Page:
There's been a great deal of enthusiasm from universities across the country. In the first tranche, admittedly there wasn't a lot of time because we only launched it in December and last time I checked the universities are on holidays in January, but nevertheless we were able to get 24 universities across Australia to take part in the first tranche and 300 students went to the four locations.
This second tranche, 38 universities have taken part and 1000 students will be part of the second tranche and then in a couple of months time we'll announce those who've received a 12-month scholarship and of those the top student from the four locations will also have a particular level of support. They'll be a Fellow.
As of 2015, other countries are going to opt in and that means they will have determined if their universities are ready - they've got courses, there's course accreditation, visa issues sorted out, the businesses and entities are prepared to host the students. I'm absolutely delighted, particularly in the presence of the Consul-General from China, Consul-General Li and I also acknowledge the acting Consul General for Indonesia, I'm absolutely delighted that China has already signed up to be part of the New Colombo Plan for 2015.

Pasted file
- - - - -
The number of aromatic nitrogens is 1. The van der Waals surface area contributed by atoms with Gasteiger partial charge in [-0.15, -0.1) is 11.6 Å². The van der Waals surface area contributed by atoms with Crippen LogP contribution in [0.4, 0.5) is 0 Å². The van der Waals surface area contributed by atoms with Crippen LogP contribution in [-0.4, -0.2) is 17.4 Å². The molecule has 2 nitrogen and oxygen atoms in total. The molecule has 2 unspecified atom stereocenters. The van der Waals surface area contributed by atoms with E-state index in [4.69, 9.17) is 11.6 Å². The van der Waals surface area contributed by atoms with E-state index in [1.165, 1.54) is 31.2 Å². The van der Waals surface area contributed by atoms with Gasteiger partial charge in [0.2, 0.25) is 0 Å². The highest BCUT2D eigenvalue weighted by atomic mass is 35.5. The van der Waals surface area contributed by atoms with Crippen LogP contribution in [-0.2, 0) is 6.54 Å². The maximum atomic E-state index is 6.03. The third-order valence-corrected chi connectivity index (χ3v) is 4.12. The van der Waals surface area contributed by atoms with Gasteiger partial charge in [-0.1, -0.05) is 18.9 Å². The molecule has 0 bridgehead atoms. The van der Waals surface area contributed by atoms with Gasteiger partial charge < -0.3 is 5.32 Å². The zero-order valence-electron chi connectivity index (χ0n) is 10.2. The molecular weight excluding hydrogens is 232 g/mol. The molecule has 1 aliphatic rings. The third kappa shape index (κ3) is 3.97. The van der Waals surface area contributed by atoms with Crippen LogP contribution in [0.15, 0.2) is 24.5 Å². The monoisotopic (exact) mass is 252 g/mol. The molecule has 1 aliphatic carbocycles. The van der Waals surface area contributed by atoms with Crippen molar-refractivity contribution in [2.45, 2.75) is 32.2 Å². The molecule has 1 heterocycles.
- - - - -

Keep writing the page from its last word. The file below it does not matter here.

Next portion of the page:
I've also written to my counterpart Foreign Ministers in other countries where universities are located in our region from as far east as Suva, the University of the South Pacific, right through to Pakistan in the west. So there are a myriad of opportunities, it doesn't matter what you study and what your circumstances are there's an opportunity for you under the New Colombo Plan.
So first I'm pleased to announce that 1000 students will take part in the second tranche of the New Colombo Plan. Secondly, I'm absolutely delighted to announce that His Excellency, the Governor General Sir Peter Cosgrove has agreed to become the Patron, taking over from Dame Quentin Bryce, of the New Colombo Plan. I can't think of a finer role model for young students than Sir Peter and I know that he will take a personal interest in this and he's asked me particularly about the alumni. What are we going to do about the students who come back? We're determined to ensure that you remain connected and engaged with the New Colombo Plan, that you remain connected with your university and your business or entity that's looked after you and that we have events and functions and initiatives here that mean you are forever a New Colombo Plan scholar.
I hope that this is just the beginning of your opportunities to live and travel and study overseas and I can't think of a better diplomatic initiative than sending our best and brightest into our region.
I'm delighted to launch the second tranche and announce Sir Peter Cosgrove as the patron of the New Colombo Plan.